The Individual and Beyond: A Socio-Rational Choice Model of Service Participation Among Homeless Adults with Substance Abuse Problems
While substance user service programs can help homeless adults solve their substance use and housing problems, relatively few needy individuals use and complete these programs. The lack of participation is poorly explained by typical empirical studies, most of which consider the role in service participation of various personal traits and client problems. The current article instead seeks to explain service participation through the application of an alternative, "socio-rational choice" model. This model has three premises:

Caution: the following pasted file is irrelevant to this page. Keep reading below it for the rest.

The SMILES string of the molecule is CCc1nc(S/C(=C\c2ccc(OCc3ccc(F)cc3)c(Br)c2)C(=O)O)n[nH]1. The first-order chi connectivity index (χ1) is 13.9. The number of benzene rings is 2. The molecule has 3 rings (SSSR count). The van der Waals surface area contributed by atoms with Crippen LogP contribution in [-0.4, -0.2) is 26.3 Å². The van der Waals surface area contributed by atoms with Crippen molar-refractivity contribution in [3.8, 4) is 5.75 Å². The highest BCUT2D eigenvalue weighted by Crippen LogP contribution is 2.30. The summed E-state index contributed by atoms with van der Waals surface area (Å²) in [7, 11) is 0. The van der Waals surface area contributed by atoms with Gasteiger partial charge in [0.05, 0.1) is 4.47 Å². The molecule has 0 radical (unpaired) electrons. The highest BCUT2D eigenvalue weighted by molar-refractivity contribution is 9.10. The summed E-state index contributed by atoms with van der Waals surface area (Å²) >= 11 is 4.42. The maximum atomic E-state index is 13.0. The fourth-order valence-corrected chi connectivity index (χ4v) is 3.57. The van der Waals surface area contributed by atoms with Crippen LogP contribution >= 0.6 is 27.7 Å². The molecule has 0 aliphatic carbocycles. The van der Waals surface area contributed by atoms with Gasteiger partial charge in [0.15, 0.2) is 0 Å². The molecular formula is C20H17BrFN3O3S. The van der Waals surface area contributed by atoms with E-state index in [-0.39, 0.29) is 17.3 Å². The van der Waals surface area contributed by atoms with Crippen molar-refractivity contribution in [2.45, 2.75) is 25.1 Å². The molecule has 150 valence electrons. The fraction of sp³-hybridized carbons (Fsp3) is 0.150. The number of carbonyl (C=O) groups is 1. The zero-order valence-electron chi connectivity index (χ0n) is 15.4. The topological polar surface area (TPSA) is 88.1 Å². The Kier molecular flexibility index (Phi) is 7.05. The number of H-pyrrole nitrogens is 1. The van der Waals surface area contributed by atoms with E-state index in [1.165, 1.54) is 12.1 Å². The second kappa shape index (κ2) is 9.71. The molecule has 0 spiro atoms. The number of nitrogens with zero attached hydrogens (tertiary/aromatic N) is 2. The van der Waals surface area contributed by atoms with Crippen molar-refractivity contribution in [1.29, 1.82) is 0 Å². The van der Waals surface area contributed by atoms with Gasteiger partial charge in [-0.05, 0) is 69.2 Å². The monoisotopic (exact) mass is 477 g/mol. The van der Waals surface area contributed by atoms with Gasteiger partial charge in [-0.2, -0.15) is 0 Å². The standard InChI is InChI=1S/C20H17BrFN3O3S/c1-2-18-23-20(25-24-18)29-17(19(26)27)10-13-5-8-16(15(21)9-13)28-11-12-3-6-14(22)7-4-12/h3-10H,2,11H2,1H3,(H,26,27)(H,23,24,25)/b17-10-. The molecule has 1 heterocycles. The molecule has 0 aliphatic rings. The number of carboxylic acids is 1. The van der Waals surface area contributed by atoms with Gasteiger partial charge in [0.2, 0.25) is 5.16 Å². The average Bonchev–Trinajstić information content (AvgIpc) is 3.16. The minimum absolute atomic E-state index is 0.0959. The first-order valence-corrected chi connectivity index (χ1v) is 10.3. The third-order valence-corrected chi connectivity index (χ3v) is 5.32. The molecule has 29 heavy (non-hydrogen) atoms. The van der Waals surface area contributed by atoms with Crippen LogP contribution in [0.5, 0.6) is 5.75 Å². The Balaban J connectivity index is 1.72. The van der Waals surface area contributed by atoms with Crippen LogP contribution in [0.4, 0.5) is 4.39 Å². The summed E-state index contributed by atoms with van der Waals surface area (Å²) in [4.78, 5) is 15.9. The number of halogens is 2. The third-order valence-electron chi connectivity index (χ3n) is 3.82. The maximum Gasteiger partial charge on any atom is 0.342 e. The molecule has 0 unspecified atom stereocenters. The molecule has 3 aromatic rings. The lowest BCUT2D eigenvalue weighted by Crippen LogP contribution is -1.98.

-Clients weigh the costs and benefits of participating in services against alternative uses of their time and resources.
-The clients' weighing procedures reflect their personal situations and perceptions of the treatment environment.
-The perceptions of their personal situations and perceptions of the treatment environment are affected by the manner in which clients react to representatives of service systems, members of their social network including both housed and homeless persons, and other individuals.
Secondary evidence supports many of the model's hypotheses and generally suggests that homeless clients may be heavily affected by their experiences with individuals and systems with which they come into contact. (Authors)
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